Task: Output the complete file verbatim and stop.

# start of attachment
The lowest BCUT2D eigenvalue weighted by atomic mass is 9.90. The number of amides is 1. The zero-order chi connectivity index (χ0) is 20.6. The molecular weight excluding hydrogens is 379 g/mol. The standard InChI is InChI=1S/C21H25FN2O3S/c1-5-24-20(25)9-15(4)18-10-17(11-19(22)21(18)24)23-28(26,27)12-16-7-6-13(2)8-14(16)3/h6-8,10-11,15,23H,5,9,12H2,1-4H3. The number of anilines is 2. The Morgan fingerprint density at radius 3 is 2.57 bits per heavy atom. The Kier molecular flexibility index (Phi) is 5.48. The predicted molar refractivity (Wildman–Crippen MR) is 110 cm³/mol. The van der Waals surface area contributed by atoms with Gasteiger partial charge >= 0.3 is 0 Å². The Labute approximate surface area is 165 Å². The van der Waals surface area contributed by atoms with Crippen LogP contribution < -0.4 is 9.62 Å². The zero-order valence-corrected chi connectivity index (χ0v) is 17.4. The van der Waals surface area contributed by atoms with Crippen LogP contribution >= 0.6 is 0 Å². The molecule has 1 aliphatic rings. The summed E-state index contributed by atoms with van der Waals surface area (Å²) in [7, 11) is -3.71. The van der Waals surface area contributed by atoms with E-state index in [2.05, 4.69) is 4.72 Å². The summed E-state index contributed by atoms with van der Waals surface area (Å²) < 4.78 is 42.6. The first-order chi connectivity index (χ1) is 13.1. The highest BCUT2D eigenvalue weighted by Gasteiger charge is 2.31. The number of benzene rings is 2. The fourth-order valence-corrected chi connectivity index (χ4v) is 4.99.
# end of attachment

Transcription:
The lowest BCUT2D eigenvalue weighted by atomic mass is 9.90. The number of amides is 1. The zero-order chi connectivity index (χ0) is 20.6. The molecular weight excluding hydrogens is 379 g/mol. The standard InChI is InChI=1S/C21H25FN2O3S/c1-5-24-20(25)9-15(4)18-10-17(11-19(22)21(18)24)23-28(26,27)12-16-7-6-13(2)8-14(16)3/h6-8,10-11,15,23H,5,9,12H2,1-4H3. The number of anilines is 2. The Morgan fingerprint density at radius 3 is 2.57 bits per heavy atom. The Kier molecular flexibility index (Phi) is 5.48. The predicted molar refractivity (Wildman–Crippen MR) is 110 cm³/mol. The van der Waals surface area contributed by atoms with Gasteiger partial charge >= 0.3 is 0 Å². The Labute approximate surface area is 165 Å². The van der Waals surface area contributed by atoms with Crippen LogP contribution < -0.4 is 9.62 Å². The zero-order valence-corrected chi connectivity index (χ0v) is 17.4. The van der Waals surface area contributed by atoms with Crippen LogP contribution >= 0.6 is 0 Å². The molecule has 1 aliphatic rings. The summed E-state index contributed by atoms with van der Waals surface area (Å²) in [7, 11) is -3.71. The van der Waals surface area contributed by atoms with E-state index in [2.05, 4.69) is 4.72 Å². The summed E-state index contributed by atoms with van der Waals surface area (Å²) < 4.78 is 42.6. The first-order chi connectivity index (χ1) is 13.1. The highest BCUT2D eigenvalue weighted by Gasteiger charge is 2.31. The number of benzene rings is 2. The fourth-order valence-corrected chi connectivity index (χ4v) is 4.99.